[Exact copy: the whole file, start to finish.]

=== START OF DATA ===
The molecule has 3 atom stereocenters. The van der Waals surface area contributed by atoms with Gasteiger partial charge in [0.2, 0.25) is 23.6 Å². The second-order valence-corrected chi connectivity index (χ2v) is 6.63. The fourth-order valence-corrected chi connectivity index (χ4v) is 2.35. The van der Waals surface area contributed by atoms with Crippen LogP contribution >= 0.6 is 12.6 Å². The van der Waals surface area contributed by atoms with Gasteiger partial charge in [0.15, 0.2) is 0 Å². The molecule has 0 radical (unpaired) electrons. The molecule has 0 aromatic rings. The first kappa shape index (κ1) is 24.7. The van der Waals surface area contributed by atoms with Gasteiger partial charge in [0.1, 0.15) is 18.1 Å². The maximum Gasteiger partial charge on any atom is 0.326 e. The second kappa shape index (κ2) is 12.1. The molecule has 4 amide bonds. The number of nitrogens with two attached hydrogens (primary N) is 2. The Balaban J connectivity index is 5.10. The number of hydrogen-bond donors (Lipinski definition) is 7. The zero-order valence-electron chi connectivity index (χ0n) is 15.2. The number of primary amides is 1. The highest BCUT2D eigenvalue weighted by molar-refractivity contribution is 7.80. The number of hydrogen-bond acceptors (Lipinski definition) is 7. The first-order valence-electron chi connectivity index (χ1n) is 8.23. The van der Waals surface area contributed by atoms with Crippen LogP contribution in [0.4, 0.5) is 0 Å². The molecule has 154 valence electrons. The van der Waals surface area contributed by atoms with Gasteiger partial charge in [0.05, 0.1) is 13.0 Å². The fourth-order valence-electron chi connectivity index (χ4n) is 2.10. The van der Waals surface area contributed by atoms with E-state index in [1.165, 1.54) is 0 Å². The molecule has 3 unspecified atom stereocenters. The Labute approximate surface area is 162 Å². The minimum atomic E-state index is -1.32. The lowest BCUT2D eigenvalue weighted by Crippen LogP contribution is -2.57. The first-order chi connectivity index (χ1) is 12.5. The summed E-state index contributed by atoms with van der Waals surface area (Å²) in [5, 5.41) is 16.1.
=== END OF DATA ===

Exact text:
The molecule has 3 atom stereocenters. The van der Waals surface area contributed by atoms with Gasteiger partial charge in [0.2, 0.25) is 23.6 Å². The second-order valence-corrected chi connectivity index (χ2v) is 6.63. The fourth-order valence-corrected chi connectivity index (χ4v) is 2.35. The van der Waals surface area contributed by atoms with Crippen LogP contribution >= 0.6 is 12.6 Å². The van der Waals surface area contributed by atoms with Gasteiger partial charge in [0.15, 0.2) is 0 Å². The molecule has 0 radical (unpaired) electrons. The molecule has 0 aromatic rings. The first kappa shape index (κ1) is 24.7. The van der Waals surface area contributed by atoms with Gasteiger partial charge in [0.1, 0.15) is 18.1 Å². The maximum Gasteiger partial charge on any atom is 0.326 e. The second kappa shape index (κ2) is 12.1. The molecule has 4 amide bonds. The number of nitrogens with two attached hydrogens (primary N) is 2. The Balaban J connectivity index is 5.10. The number of hydrogen-bond donors (Lipinski definition) is 7. The zero-order valence-electron chi connectivity index (χ0n) is 15.2. The number of primary amides is 1. The highest BCUT2D eigenvalue weighted by molar-refractivity contribution is 7.80. The number of hydrogen-bond acceptors (Lipinski definition) is 7. The first-order valence-electron chi connectivity index (χ1n) is 8.23. The van der Waals surface area contributed by atoms with Crippen LogP contribution in [0.4, 0.5) is 0 Å². The molecule has 154 valence electrons. The van der Waals surface area contributed by atoms with Gasteiger partial charge in [0.05, 0.1) is 13.0 Å². The fourth-order valence-electron chi connectivity index (χ4n) is 2.10. The van der Waals surface area contributed by atoms with E-state index in [1.165, 1.54) is 0 Å². The molecule has 3 unspecified atom stereocenters. The Labute approximate surface area is 162 Å². The minimum atomic E-state index is -1.32. The lowest BCUT2D eigenvalue weighted by Crippen LogP contribution is -2.57. The first-order chi connectivity index (χ1) is 12.5. The summed E-state index contributed by atoms with van der Waals surface area (Å²) in [5, 5.41) is 16.1.